# Luminous Efficacy

Dear All

As a part of my Ph.D research I am doing a study about the influence of the colors of surfaces on the illuminance at any arbitrary point of the room under daylighting condition. So I need to know about the exact relationship between the color of a surface and its luminance. For that reason I am going to do some simulation with radiance. As I have just common knowledge of using radiance, sorry if my questions are too basic.

The calculation method used in “Radiance” for computing the luminance value is:

Luminance = 179 * (0.265*R + 0.670*G + 0.065*B) (1)

Where the 179 value has been defined so: The value of 179 lm/w is the standard luminous efficacy of equal energy white light that is defined and used by Radiance specifically for this conversion.

1. Unfortunately I could not find this value at any other document about lighting and colour measurement. Does anybody know how the value of 179 has been derived? I assume it is the average of all the luminous efficacies in visible light spectrum (380 – 780 nm). Isn't it ?

2. As I know, the method for calculating the luminance is:

L = 683 ∫ I (λ) * ρ (λ) * V (λ) dλ (2)

Where: 0=<V (λ) < =1 and has a maximum of 1 at 555 nm and I (λ) is the Spectrum power distribution at any wavelength of arbitrary spectrum. If I have understood correctly, in the file “src/common/color.h” the value of (0.265*R + 0.670*G + 0.065*B) will give us the tristimulus value “Y”, which is the same as: Y= ∫ I (λ) * ρ (λ) * ‾y (λ) dλ (3)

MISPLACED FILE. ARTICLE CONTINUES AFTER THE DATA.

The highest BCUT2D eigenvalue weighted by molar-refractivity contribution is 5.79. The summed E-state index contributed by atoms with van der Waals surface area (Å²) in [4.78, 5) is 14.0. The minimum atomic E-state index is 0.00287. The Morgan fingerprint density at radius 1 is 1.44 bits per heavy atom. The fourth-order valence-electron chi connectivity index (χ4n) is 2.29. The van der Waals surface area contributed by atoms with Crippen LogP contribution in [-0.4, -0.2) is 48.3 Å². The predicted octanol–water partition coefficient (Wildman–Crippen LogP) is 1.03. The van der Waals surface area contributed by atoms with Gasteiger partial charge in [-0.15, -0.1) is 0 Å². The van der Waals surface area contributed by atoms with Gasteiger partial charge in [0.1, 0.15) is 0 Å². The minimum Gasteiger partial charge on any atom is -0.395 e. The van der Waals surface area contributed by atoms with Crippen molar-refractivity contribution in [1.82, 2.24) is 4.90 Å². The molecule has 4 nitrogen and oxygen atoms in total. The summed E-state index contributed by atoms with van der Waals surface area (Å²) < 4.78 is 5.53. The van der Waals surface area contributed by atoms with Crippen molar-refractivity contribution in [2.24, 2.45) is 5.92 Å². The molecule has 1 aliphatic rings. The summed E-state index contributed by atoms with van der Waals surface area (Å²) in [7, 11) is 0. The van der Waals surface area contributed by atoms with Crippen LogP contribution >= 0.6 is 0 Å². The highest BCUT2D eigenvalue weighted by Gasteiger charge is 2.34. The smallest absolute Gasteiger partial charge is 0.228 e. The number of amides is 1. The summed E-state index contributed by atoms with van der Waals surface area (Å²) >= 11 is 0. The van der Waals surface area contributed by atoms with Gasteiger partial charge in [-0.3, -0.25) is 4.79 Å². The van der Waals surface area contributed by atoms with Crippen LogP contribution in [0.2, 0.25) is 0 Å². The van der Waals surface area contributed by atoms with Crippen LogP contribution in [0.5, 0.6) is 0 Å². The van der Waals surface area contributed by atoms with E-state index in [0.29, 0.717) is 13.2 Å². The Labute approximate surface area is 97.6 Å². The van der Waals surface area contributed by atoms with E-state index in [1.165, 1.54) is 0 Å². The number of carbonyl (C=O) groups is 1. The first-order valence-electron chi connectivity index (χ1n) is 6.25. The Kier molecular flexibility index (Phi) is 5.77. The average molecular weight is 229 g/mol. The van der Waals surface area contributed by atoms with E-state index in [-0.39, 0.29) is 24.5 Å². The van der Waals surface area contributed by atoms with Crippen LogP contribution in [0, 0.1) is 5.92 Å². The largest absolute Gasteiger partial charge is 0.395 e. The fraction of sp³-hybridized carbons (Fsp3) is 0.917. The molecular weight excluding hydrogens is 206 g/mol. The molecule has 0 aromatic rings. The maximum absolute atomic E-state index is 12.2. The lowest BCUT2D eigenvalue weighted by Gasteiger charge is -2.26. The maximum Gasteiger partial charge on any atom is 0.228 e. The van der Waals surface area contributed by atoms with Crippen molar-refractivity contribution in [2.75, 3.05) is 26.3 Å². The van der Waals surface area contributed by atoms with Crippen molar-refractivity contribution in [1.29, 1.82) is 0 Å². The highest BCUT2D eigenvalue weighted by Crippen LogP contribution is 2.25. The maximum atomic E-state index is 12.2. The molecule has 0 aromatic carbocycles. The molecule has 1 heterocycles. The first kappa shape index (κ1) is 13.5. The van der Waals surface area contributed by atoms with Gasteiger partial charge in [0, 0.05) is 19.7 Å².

Since ‾y (λ) = V (λ) for computing the luminance value (according to the methods (2), (3)) what we should do is to multiply the Y value at 683 which gives:

Luminance = 683 * (0.265*R + 0.670*G + 0.065*B)

I suppose if we use the method (1), it means that we have calculated luminance so: L = 179 ∫ I (λ) * ρ (λ) * V (λ) dλ

That means the value of 179 lm/w has been used as maximum luminous efficacy instead of 683 lm/w at 555 nm??

And if 179 has been used as average, I can not understand why we shoud average again , whereas behind the 683 ∫ V (λ) dλ (380nm- 78nm) there is the meaning of averaging the luminous efficacy over the visible light spectrum.

I hope I could make my questions understandable.

If I have gotten the concept wrong, I would be thankful if somebody could tell me where my mistake is, it would be really important and helpful for the result of my research.

Niloofar

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Niloofar Moghbel
Chair for Building Physics
University of Stuttgart
Pfaffenwaldring 7
70569 Stuttgart, Germany
Tel.: ++49 (0)711-685-6301
Fax: ++49 (0)711-685-6583
Niloofar.Moghbel@lbp.uni-stuttgart.de

Hello Niloofar,

I hope I can clarify this. We seem to be caught in some kind of International Month of Color Calculations...

The calculation method used in “Radiance” for computing the luminance value is:
Luminance = 179 * (0.265*R + 0.670*G + 0.065*B) (1)
Where the 179 value has been defined so: The value of 179 lm/w is the standard luminous efficacy of equal energy white light that is defined and used by Radiance specifically for this conversion.